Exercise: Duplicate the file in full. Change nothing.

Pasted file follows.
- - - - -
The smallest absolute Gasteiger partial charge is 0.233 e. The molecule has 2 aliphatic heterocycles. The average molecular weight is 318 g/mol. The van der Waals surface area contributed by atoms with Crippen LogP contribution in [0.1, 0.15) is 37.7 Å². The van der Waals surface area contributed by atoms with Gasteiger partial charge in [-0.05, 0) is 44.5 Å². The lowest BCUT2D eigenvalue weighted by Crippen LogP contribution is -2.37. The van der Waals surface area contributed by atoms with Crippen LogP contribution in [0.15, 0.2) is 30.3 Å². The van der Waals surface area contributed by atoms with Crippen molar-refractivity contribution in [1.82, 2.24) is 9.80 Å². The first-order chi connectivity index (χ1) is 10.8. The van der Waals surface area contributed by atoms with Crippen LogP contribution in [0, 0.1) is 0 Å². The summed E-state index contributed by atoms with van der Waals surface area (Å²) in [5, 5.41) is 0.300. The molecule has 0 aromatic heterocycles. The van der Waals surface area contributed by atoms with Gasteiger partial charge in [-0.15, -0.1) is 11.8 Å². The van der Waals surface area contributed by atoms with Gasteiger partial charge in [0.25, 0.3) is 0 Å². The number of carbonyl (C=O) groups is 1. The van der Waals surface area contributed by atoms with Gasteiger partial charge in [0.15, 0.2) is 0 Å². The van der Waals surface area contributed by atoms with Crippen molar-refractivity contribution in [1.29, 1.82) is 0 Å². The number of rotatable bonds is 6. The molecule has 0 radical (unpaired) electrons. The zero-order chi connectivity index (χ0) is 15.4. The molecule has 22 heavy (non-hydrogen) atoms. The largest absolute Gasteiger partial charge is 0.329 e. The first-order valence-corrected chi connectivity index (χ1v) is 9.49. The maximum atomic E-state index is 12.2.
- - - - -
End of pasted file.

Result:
The smallest absolute Gasteiger partial charge is 0.233 e. The molecule has 2 aliphatic heterocycles. The average molecular weight is 318 g/mol. The van der Waals surface area contributed by atoms with Crippen LogP contribution in [0.1, 0.15) is 37.7 Å². The van der Waals surface area contributed by atoms with Gasteiger partial charge in [-0.05, 0) is 44.5 Å². The lowest BCUT2D eigenvalue weighted by Crippen LogP contribution is -2.37. The van der Waals surface area contributed by atoms with Crippen LogP contribution in [0.15, 0.2) is 30.3 Å². The van der Waals surface area contributed by atoms with Crippen molar-refractivity contribution in [1.82, 2.24) is 9.80 Å². The first-order chi connectivity index (χ1) is 10.8. The van der Waals surface area contributed by atoms with Crippen LogP contribution in [0, 0.1) is 0 Å². The summed E-state index contributed by atoms with van der Waals surface area (Å²) in [5, 5.41) is 0.300. The molecule has 0 aromatic heterocycles. The van der Waals surface area contributed by atoms with Gasteiger partial charge in [-0.15, -0.1) is 11.8 Å². The van der Waals surface area contributed by atoms with Gasteiger partial charge in [0.25, 0.3) is 0 Å². The number of carbonyl (C=O) groups is 1. The van der Waals surface area contributed by atoms with Gasteiger partial charge in [0.15, 0.2) is 0 Å². The van der Waals surface area contributed by atoms with Crippen molar-refractivity contribution in [1.29, 1.82) is 0 Å². The number of rotatable bonds is 6. The molecule has 0 radical (unpaired) electrons. The zero-order chi connectivity index (χ0) is 15.4. The molecule has 22 heavy (non-hydrogen) atoms. The largest absolute Gasteiger partial charge is 0.329 e. The first-order valence-corrected chi connectivity index (χ1v) is 9.49. The maximum atomic E-state index is 12.2.